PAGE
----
Stasanor was a native of Soli in Cyprus who held a distinguished position among the officers of Alexander the Great.
For other persons with the same name, see Tlepolemus (disambiguation)
Oxyartes was a Sogdian or Bactrian nobleman of Bactria, father of Roxana, the wife of Alexander of Macedon. He is first mentioned as one of the chiefs who accompanied Bessus on his retreat across the Oxus river into Sogdiana. After the death of Bessus, Oxyartes deposited his wife and daughters for safety in a rock fortress in Sogdiana, which was deemed impregnable, but nevertheless soon fell into the hands of Alexander's forces. Alexander not only treated his captives with respect and attention, but was so charmed with the beauty of Roxana as to decide that he wanted to make her his wife. Oxyartes, on learning these tidings, is said to have hastened to make his submission to Alexander, who received him with the utmost distinction. The nuptials of his daughter with the king in 327 BC were celebrated with a magnificent feast.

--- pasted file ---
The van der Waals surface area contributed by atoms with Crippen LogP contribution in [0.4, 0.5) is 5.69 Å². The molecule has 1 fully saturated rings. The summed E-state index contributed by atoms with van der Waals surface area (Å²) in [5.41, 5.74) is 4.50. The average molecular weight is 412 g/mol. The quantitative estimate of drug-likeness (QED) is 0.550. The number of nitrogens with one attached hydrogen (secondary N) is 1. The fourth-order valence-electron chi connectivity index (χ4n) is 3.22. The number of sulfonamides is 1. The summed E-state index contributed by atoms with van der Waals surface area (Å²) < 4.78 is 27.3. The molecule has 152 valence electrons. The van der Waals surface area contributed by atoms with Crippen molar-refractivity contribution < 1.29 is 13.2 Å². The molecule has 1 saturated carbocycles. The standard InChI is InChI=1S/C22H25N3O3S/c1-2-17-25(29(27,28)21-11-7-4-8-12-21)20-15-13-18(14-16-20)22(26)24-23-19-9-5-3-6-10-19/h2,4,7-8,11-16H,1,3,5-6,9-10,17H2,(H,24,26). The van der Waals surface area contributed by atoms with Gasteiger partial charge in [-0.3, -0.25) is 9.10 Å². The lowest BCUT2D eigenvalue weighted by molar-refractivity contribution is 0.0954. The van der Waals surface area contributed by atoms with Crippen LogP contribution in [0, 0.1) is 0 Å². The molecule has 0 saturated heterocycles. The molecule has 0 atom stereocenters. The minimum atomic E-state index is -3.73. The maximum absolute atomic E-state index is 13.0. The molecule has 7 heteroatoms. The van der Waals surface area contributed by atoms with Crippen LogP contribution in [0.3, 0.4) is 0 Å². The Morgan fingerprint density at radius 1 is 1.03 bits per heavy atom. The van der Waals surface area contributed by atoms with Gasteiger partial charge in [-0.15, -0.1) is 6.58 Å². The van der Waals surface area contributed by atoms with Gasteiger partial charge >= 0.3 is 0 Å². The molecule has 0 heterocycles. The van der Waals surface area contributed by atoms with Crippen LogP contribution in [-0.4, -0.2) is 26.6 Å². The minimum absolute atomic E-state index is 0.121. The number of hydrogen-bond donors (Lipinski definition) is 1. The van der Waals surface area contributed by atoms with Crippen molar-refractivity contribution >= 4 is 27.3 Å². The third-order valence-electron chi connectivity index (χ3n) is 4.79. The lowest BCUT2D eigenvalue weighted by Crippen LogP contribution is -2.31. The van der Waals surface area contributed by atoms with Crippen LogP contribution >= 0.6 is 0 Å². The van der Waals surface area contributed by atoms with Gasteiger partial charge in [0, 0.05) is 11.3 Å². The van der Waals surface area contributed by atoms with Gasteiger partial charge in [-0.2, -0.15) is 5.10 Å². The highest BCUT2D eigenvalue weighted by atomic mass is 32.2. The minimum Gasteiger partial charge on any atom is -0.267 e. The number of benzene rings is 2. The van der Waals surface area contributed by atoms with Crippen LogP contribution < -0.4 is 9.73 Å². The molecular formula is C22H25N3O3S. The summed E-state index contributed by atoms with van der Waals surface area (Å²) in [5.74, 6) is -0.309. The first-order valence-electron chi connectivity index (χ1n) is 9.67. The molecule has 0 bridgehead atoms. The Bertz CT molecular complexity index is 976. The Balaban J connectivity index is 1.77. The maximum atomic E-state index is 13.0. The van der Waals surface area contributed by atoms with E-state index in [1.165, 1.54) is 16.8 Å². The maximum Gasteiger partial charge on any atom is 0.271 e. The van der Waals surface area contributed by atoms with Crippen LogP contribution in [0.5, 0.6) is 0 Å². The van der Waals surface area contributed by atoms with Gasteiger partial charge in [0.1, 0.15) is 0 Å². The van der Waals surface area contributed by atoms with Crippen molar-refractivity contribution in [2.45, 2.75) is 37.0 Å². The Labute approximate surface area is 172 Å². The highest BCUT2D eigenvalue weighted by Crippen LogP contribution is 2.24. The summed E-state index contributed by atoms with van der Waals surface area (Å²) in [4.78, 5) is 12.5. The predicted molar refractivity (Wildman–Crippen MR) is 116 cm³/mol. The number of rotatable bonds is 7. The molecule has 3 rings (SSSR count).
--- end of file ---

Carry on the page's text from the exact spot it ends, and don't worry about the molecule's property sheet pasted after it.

Philip, son of Machatas and brother of Harpalus, was an officer in the service of Alexander the Great, who in 327 BC was appointed by Alexander as satrap of India, including the provinces westward of the Hydaspes, as far south as the junction of the Indus with the Acesines. After the conquest of the Malli and Oxydracae, these tribes also were added to his government.
Nicanor, son of Parmenion, was a distinguished officer in the service of Alexander the Great. He is first mentioned at the passage of the Danube river, in the expedition of Alexander against the Getae, 335, when he led the phalanx. But during the expedition into Asia he appears to have uniformly held the chief command of the body of troops called the Hypaspists (υπασπισται) or foot-guards, numbering three units of 1,000 men. As his brother Philotas did that of the εταιρoι, or horse-guards. We find him mentioned, as holding this post, in the three great battles of the Granicus, of Issus, and of Gaugamela. He afterwards accompanied Alexander with a part of the troops under his command, during the rapid march of the king in pursuit of the king Darius III Codomannus in 330; which was probably his last service, as he died of disease shortly afterwards, during the advance of Alexander into Bactria. His death at this juncture was considered a fortunate event, as it prevented him from participating either in the designs or the fate of his brother Philotas.